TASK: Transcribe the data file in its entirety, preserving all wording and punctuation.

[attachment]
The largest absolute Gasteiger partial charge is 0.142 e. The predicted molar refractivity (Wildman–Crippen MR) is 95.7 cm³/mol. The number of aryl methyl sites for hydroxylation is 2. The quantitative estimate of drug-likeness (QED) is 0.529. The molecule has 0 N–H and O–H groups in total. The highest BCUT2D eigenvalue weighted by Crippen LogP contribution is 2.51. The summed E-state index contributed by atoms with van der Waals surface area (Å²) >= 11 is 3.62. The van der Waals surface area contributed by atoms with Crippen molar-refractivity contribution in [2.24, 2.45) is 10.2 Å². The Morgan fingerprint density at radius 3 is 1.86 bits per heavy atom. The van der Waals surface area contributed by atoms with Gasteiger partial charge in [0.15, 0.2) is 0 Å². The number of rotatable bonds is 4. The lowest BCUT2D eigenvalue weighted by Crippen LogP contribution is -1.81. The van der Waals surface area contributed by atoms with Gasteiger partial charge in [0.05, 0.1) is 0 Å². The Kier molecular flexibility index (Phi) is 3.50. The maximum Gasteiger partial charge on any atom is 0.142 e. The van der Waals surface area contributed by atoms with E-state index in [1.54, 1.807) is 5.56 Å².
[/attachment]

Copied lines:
The largest absolute Gasteiger partial charge is 0.142 e. The predicted molar refractivity (Wildman–Crippen MR) is 95.7 cm³/mol. The number of aryl methyl sites for hydroxylation is 2. The quantitative estimate of drug-likeness (QED) is 0.529. The molecule has 0 N–H and O–H groups in total. The highest BCUT2D eigenvalue weighted by Crippen LogP contribution is 2.51. The summed E-state index contributed by atoms with van der Waals surface area (Å²) >= 11 is 3.62. The van der Waals surface area contributed by atoms with Crippen molar-refractivity contribution in [2.24, 2.45) is 10.2 Å². The Morgan fingerprint density at radius 3 is 1.86 bits per heavy atom. The van der Waals surface area contributed by atoms with Gasteiger partial charge in [0.15, 0.2) is 0 Å². The number of rotatable bonds is 4. The lowest BCUT2D eigenvalue weighted by Crippen LogP contribution is -1.81. The van der Waals surface area contributed by atoms with Gasteiger partial charge in [0.05, 0.1) is 0 Å². The Kier molecular flexibility index (Phi) is 3.50. The maximum Gasteiger partial charge on any atom is 0.142 e. The van der Waals surface area contributed by atoms with E-state index in [1.54, 1.807) is 5.56 Å².